October 31, 2002
Classical Halloweens

I haven't worn a Halloween costume since grade school, except when I was in graduate school. About ten years ago, I wore a couple of classical-themed costumes to departmental parties.

Since I was taking a course on Hesiod the first semester, my first thought was a Geryon costume. However, it would have taken three people to wear it, and finding two more would have been difficult. Geryon was one of the many monsters killed by Heracles. He is described as having three heads, six arms, and six legs, which is difficult to imagine except as 'Siamese triplets'. His dog Orthros had two heads, but apparently only one body. Anyway, a Geryon suit would be easy enough to make. Take three plain T-shirts or sweatshirts, split them down the sides and sew them together side by side, then paint GE, RY, and ON in big letters on the fronts. The three people wearing the suit would have had to enter all doorways sideways, find a whole empty couch whenever they wanted to sit down, and so on. In short, more interesting in theory than it could possibly be in practice.

My second thought was to dump Hesiod for Homer and go as a Lotus-Eater. I knew a Korean grocery store in Arlington that sold genuine lotus root in plastic bags. I figured I could put some sliced lotus on a platter, dress up as an aging hippie, and go around the room saying "Hey, man, you want some lotus? It's good shit, man." Unfortunately, I didn't think of this until a few days before Halloween, and didn't have time to make the four and a half hour round trip to Arlington to pick up the lotus. If you're wondering, lotus is a kind of Egyptian water lily whose root looks rather like a very thick pale carrot with holes in it. What with the holes, the slices look like large vegetal buttons. I never bought any because I couldn't figure out even such basic things as whether I was supposed to cook it or not. In Greek, lotus also means clover and a North African fruit of some sort whose scientific name is 'jujube'. Again, I don't know what it has to do with the kind of jujubes sold in movie theaters, and I'm too lazy to look it up. Details about Orthros and Geryon may also be a bit shaky: it's been a long day. Homer's lotus, though fictional, probably owes more to the jujube than the clover or the water lily. In designing a costume, I also thought of putting jujubes and clover on the platter, but only as a pedantic addition to the Egyptian lotus.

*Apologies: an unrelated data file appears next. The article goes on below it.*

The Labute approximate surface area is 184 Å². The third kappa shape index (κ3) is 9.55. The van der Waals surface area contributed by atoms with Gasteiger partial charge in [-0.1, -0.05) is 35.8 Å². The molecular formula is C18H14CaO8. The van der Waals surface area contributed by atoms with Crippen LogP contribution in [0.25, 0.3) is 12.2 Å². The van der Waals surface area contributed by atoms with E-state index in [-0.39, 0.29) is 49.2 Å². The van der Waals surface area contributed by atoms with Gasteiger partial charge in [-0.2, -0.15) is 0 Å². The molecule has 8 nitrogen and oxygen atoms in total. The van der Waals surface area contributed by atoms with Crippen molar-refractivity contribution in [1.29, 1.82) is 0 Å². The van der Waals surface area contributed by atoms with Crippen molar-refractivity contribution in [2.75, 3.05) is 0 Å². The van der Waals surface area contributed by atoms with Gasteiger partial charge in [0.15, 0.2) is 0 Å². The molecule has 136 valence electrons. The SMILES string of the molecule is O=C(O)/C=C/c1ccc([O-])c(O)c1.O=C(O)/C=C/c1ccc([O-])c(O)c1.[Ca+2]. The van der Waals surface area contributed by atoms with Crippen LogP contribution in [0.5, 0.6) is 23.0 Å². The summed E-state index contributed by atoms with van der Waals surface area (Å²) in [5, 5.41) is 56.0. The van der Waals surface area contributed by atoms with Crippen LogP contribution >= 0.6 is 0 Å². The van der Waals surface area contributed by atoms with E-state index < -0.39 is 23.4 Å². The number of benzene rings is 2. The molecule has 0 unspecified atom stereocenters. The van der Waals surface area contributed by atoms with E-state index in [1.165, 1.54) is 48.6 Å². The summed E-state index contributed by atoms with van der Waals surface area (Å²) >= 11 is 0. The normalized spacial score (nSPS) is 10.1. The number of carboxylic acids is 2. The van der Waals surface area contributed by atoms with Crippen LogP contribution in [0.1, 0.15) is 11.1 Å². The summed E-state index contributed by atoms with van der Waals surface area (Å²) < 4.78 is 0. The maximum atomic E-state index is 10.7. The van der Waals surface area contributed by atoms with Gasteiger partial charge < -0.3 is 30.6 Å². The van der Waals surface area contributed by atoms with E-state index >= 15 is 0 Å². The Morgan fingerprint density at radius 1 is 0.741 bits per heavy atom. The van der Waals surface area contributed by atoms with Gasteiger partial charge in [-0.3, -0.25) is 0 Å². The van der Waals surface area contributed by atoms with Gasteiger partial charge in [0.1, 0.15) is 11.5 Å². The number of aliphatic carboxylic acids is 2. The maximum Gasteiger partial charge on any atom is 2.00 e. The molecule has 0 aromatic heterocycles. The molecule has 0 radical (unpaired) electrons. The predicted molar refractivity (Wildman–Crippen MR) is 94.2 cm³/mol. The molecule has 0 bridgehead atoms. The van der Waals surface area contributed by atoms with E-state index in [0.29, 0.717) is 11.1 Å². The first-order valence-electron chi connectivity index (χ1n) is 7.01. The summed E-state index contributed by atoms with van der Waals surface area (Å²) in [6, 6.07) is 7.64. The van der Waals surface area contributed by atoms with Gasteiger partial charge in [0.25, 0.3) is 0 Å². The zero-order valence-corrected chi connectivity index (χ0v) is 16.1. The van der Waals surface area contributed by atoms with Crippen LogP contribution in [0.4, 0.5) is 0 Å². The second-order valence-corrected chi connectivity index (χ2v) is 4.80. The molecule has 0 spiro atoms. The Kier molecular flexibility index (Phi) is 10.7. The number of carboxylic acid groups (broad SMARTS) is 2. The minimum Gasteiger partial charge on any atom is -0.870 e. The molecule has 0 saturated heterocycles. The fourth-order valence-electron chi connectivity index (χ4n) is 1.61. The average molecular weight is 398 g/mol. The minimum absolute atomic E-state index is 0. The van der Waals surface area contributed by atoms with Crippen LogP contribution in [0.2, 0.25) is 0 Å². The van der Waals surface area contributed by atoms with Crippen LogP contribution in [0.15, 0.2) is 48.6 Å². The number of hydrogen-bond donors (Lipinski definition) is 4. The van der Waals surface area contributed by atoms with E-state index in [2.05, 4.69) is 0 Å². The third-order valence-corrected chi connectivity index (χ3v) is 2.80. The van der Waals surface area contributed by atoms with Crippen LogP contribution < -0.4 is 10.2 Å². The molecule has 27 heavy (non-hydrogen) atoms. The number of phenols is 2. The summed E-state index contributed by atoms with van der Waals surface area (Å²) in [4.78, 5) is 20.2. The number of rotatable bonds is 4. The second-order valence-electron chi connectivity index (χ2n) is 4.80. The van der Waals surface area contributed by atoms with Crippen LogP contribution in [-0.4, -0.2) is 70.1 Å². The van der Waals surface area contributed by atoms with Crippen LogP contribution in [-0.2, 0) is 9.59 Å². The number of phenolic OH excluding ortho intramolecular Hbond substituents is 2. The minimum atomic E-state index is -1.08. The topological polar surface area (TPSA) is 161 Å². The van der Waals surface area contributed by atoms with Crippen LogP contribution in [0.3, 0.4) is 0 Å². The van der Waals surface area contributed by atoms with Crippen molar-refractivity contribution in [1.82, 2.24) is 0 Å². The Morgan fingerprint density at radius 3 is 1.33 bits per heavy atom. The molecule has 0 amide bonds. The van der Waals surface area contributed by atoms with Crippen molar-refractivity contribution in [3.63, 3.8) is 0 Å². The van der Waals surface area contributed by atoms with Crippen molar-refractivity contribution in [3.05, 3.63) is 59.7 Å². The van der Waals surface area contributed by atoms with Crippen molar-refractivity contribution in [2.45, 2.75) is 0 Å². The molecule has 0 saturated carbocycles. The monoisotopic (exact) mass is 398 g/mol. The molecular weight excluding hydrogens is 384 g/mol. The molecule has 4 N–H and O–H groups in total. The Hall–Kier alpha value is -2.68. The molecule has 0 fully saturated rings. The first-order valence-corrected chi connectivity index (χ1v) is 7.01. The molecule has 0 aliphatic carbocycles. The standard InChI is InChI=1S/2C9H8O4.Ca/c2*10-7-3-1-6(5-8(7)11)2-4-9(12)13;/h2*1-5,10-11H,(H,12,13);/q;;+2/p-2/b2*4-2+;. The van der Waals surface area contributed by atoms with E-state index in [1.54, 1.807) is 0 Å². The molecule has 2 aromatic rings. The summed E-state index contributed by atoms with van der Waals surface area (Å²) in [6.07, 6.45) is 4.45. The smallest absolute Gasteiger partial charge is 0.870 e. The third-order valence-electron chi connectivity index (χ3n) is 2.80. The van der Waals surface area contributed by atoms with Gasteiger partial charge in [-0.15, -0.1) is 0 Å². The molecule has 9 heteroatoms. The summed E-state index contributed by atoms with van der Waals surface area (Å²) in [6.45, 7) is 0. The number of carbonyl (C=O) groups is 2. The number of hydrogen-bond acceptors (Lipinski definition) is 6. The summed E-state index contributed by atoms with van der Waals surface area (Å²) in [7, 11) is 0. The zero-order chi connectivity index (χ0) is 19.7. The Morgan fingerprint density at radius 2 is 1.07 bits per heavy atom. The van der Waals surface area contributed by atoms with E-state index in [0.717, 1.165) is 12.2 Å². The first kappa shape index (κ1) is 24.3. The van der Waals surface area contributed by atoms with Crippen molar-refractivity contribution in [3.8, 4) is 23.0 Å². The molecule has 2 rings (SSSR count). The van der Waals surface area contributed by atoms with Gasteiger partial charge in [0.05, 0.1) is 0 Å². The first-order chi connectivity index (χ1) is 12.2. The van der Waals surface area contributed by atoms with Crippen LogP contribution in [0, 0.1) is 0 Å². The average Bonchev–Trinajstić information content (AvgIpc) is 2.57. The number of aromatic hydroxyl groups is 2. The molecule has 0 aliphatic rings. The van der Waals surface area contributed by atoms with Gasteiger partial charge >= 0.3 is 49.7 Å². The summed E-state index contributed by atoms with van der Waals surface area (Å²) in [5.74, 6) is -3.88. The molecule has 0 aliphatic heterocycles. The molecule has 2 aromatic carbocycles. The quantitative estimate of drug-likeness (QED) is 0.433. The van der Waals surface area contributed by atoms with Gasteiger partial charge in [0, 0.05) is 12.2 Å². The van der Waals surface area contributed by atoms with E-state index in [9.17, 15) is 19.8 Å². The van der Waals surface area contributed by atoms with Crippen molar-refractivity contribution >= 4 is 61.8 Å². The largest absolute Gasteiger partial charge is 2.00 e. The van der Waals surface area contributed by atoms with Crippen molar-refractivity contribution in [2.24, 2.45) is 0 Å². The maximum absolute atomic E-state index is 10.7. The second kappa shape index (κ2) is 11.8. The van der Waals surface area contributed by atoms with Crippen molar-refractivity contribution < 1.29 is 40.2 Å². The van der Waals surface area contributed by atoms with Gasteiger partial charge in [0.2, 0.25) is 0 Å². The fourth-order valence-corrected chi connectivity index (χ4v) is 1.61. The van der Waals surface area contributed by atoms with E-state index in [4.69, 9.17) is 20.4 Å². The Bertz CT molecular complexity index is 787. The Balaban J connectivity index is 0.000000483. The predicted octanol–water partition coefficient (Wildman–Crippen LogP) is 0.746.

Since I couldn't get the lotus, I ended up returning to Hesiod for inspiration and going as a Hundred-Hander, either Briareos or one of his two brothers. They provided the heavy artillery in the great battle in which Zeus and his brothers defeated their father and his fellow Titans to take power over the world: they could each throw 100 large rocks simultaneously. My costume only had 22 hands, but that was enough. (I didn't even consider aiming for the 50 heads of the Hesiodic monster.) I bought eleven pairs of disposable work gloves for 89 cents each, I think it was, stuffed all but two of them with newspaper for thickness and pipe cleaners in the fingers for stiffness, then pinned them on all over my chest, back, and neck. I wore the other two gloves on my hands. In the end, I had three hands coming out of each sleeve of my sweater, and it was impossible to tell which of the three was real. The costume was a big hit: I wish I had a picture. Someone did take pictures, so I hope to track one down some day and scan it.

There were other Hesiodic costumes that night, but the only one I remember is Night, pregnant with the universe. A classmate dressed all in black, with a pillow under her belt, and plenty of black eyeshadow and lipstick. (She was Greek and already had black hair.) Actually, she said she couldn't find black lipstick, so she used eyeshadow for that, too, and was afraid to lick her lips for fear of poisoning.

The next year I was an even bigger hit as a cardboard herm. Perhaps I will blog that someday. If you don't know what a herm is, you may not want to know.

I don't know which year it was, but one of my classmates once wore a very simple Halloween costume: a fake black eye and a sweatshirt with a large P on it. She was of course a 'black-eyed P'. One of the cleverer professors couldn't figure it out because he assumed that in a classics department the letter must be a capital Rho: he just stood there saying "Black eye, rho, black eye, rho, . . . I don't get it."

Posted by Dr. Weevil at October 31, 2002 10:44 PM

A cardboard herm, eh? I hope nobody tried to do to you what somebody did to the herms in Athens before the Syracuse expedition. Next time you dress in a costume do a Roman theme, go as Priapus.

Posted by: Michael Lonie on November 1, 2002 12:14 AM

Last year, I went to a Christmas party dressed in a T-Shirt with little boxes of cereal glued to it. The cereal boxes all had little knives stuck in them.

I was, of course, a cereal killer.

Posted by: Paul on November 1, 2002 01:17 AM

Was your herm's "appurtenance", um...live or Memorex?

Posted by: Brian Swisher on November 1, 2002 11:17 AM

Lotus root is quite good. I think I had it sauteed with some other vegetables. In China, the stuff is growing everywhere there's a pond. I was unaware of its Egyptian origin; I wonder if it made the trip to China at some point or whether it's one of those things that's everywhere, like tea.

Posted by: David Perron on November 4, 2002 09:06 AM